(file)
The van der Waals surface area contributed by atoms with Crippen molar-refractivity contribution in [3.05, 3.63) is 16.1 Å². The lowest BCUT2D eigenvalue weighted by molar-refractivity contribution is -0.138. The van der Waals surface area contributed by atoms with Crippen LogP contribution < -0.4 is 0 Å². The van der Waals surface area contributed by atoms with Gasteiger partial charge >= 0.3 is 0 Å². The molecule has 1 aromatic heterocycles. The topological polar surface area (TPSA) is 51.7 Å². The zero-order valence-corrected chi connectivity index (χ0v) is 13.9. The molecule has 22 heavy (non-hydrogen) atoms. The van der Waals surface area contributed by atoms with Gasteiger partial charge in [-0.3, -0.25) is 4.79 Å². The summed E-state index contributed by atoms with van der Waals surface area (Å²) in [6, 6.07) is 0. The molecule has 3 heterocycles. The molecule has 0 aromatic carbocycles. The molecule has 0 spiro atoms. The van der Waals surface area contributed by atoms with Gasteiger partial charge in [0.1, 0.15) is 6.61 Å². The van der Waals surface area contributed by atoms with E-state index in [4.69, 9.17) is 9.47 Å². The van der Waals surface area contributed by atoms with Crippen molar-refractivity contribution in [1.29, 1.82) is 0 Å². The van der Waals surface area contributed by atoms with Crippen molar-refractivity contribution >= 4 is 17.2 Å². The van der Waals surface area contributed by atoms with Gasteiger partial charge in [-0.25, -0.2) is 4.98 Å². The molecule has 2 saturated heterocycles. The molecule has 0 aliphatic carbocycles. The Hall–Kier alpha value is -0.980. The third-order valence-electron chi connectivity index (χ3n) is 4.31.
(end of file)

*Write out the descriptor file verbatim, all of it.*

The van der Waals surface area contributed by atoms with Crippen molar-refractivity contribution in [3.05, 3.63) is 16.1 Å². The lowest BCUT2D eigenvalue weighted by molar-refractivity contribution is -0.138. The van der Waals surface area contributed by atoms with Crippen LogP contribution < -0.4 is 0 Å². The van der Waals surface area contributed by atoms with Gasteiger partial charge >= 0.3 is 0 Å². The molecule has 1 aromatic heterocycles. The topological polar surface area (TPSA) is 51.7 Å². The zero-order valence-corrected chi connectivity index (χ0v) is 13.9. The molecule has 22 heavy (non-hydrogen) atoms. The van der Waals surface area contributed by atoms with Gasteiger partial charge in [-0.3, -0.25) is 4.79 Å². The summed E-state index contributed by atoms with van der Waals surface area (Å²) in [6, 6.07) is 0. The molecule has 3 heterocycles. The molecule has 0 aromatic carbocycles. The molecule has 0 spiro atoms. The van der Waals surface area contributed by atoms with Gasteiger partial charge in [0.1, 0.15) is 6.61 Å². The van der Waals surface area contributed by atoms with E-state index in [4.69, 9.17) is 9.47 Å². The van der Waals surface area contributed by atoms with Crippen molar-refractivity contribution in [1.29, 1.82) is 0 Å². The van der Waals surface area contributed by atoms with Crippen molar-refractivity contribution >= 4 is 17.2 Å². The van der Waals surface area contributed by atoms with Gasteiger partial charge in [-0.25, -0.2) is 4.98 Å². The molecule has 2 saturated heterocycles. The molecule has 0 aliphatic carbocycles. The Hall–Kier alpha value is -0.980. The third-order valence-electron chi connectivity index (χ3n) is 4.31.